If you were a newspaper subscriber last year, there’s a 10 percent chance you aren’t this year.
That’s because paid circulation of daily newspapers nationally fell more than 10 percent from a year ago. Some papers suffered truly horrendous daily circulation losses: the San Francisco Chronicle (down 25.8 percent), The Boston Globe (down 18.5 percent) and The (Newark, N.J.) Star-Ledger (down 22.2 percent), reports Rick Edmonds on his Poynter Biz Blog. USA Today, hit by a slump in travel, fell nearly 18 percent. The circulation of 400 daily newspapers has fallen to only 30 million readers.
This hemorrhaging of circulation — the worst ever — will have serious consequences. Expect newspaper staffs, already slashed below the minimum necessary to adequately cover their turf, to be cut further. Expect more shallow, one-source stories. Expect more stories laden with anonymous sources because the poorly paid, younger, inexperienced reporters left on staff won’t have the skill to persuade sources to speak on the record. Expect more wire-service content because local stories won’t get done. Expect corporate newspaper management to continue to stall on finding a business model that enhances the public-service mission of journalism. Expect more style than substance.
Just expect less of what good newspapers used to be. The nation’s newspapers, the constitutionally anointed watchdogs and adversaries of government, can no longer be considered as successful in those roles as they used to be.
Mr. Edmonds lists several reasons for this continuing, massive loss of paid circulation. From his Biz Blog:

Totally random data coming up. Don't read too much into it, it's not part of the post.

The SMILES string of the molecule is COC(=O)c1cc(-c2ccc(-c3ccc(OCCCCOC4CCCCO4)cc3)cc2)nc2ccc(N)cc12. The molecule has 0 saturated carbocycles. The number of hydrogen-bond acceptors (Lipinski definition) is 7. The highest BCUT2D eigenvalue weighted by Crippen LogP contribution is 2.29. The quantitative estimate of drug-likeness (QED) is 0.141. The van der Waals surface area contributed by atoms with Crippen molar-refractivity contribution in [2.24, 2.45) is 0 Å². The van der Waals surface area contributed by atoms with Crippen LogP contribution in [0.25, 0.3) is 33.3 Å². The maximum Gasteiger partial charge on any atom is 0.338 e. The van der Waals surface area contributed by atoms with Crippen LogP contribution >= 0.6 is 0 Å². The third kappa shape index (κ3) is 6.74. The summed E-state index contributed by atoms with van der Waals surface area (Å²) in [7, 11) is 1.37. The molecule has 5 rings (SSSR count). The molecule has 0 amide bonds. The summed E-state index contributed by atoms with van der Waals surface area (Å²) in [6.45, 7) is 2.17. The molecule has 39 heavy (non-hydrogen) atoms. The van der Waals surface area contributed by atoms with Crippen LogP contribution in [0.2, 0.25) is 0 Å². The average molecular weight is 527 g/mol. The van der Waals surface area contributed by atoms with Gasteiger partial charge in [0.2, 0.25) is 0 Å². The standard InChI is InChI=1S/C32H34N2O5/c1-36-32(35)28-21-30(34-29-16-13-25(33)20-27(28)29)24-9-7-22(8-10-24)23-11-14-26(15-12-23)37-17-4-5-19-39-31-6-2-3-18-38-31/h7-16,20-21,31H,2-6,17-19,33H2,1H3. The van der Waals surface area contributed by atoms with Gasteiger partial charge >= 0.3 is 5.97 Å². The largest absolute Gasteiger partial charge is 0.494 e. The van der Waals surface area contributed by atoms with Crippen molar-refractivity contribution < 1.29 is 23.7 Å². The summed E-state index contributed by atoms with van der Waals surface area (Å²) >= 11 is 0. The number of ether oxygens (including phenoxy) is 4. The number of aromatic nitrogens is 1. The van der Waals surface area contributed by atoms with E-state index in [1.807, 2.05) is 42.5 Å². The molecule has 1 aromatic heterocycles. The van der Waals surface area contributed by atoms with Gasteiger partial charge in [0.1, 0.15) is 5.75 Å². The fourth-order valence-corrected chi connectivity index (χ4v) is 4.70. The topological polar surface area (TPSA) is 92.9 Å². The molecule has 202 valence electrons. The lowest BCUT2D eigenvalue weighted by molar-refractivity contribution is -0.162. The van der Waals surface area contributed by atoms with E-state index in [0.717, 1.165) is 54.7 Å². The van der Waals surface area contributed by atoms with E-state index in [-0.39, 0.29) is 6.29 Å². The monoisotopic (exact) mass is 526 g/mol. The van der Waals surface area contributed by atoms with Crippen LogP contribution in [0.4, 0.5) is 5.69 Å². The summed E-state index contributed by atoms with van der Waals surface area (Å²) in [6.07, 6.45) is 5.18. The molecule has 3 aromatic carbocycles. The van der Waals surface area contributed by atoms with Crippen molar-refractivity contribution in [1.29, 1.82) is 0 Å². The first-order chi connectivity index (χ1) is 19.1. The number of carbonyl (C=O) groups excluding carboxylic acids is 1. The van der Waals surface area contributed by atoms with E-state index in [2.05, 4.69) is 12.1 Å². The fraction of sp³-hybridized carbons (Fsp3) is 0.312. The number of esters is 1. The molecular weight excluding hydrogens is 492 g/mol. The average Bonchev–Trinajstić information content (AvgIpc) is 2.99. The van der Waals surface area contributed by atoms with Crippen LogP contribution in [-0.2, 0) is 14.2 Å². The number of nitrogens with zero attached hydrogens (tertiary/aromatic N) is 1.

- Readers continue to migrate from print to the Internet — sometimes to newspapers’ own sites, sometimes to aggregators.
- Papers, metros especially, are voluntarily trimming circulation to remote areas because they are more expensive to serve and less valuable to advertisers.
- So-called “start pressure,” the selling of new subscriptions to replace lost ones, has taken a hit from cost-cutting.
- Decisions at many papers to aggressively increase subscription and single copy prices has resulted in fewer copies being sold, though circulation revenue has increased.
- This period is the first to include the full impact of the recession, in which some consumers are dropping subscriptions and others buying the paper less frequently.
- Smaller news staffs and news space make the product weaker and less appealing.
In 2008, newspapers shed more than 9,000 jobs. This year, so far, newspapers have cut more than 14,100 jobs. How can such cuts in reporting and other capabilities not have serious social, cultural, and political consequences? Yes, various foundation-funded, non-profit, experimental approaches to independent newsgathering have emerged. Consider the well-intended efforts of ProPublica and MinnPost. (Read Alan Mutter’s excellent two-part take on non-profit news startups.)
Too little, perhaps too late. American journalism sprouted from local printers who became family owners of newspapers — local newspapers. The Founders intended the First Amendment to protect those who owned presses and printed newspapers from interference by the government. But the utility of the First Amendment has been eroded by overt corporate mismanagement and malpractice far more than covert government malfeasance.
At the local level, newspaper staffs have been reduced far below necessary levels for competent, comprehensive coverage of local government. Government didn’t cause this — but it now benefits from the ability to operate with far less inspection by journalists.
No non-profit efforts on the horizon would make up for the quantitative loss of experienced reporters nationally. Fewer reporters means fewer watchdogs.
How is that not costly to a democracy?